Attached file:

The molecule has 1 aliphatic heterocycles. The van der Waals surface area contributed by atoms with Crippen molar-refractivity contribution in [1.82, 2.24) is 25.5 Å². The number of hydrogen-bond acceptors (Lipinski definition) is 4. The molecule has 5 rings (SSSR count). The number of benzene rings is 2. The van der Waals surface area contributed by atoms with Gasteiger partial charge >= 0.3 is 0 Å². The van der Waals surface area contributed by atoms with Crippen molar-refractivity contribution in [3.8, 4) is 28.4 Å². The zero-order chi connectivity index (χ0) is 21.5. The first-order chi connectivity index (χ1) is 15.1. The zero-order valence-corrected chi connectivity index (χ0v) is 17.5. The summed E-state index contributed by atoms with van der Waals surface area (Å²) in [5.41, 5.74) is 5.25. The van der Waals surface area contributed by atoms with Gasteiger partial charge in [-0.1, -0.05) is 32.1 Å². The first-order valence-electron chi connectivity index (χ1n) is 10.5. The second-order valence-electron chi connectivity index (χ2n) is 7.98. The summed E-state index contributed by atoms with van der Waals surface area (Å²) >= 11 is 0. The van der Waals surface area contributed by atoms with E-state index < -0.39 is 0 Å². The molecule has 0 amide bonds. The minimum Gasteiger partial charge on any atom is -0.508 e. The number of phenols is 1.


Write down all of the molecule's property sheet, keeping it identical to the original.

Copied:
The molecule has 1 aliphatic heterocycles. The van der Waals surface area contributed by atoms with Crippen molar-refractivity contribution in [1.82, 2.24) is 25.5 Å². The number of hydrogen-bond acceptors (Lipinski definition) is 4. The molecule has 5 rings (SSSR count). The number of benzene rings is 2. The van der Waals surface area contributed by atoms with Gasteiger partial charge >= 0.3 is 0 Å². The van der Waals surface area contributed by atoms with Crippen molar-refractivity contribution in [3.8, 4) is 28.4 Å². The zero-order chi connectivity index (χ0) is 21.5. The first-order chi connectivity index (χ1) is 15.1. The zero-order valence-corrected chi connectivity index (χ0v) is 17.5. The summed E-state index contributed by atoms with van der Waals surface area (Å²) in [5.41, 5.74) is 5.25. The van der Waals surface area contributed by atoms with Gasteiger partial charge in [-0.1, -0.05) is 32.1 Å². The first-order valence-electron chi connectivity index (χ1n) is 10.5. The second-order valence-electron chi connectivity index (χ2n) is 7.98. The summed E-state index contributed by atoms with van der Waals surface area (Å²) >= 11 is 0. The van der Waals surface area contributed by atoms with E-state index < -0.39 is 0 Å². The molecule has 0 amide bonds. The minimum Gasteiger partial charge on any atom is -0.508 e. The number of phenols is 1.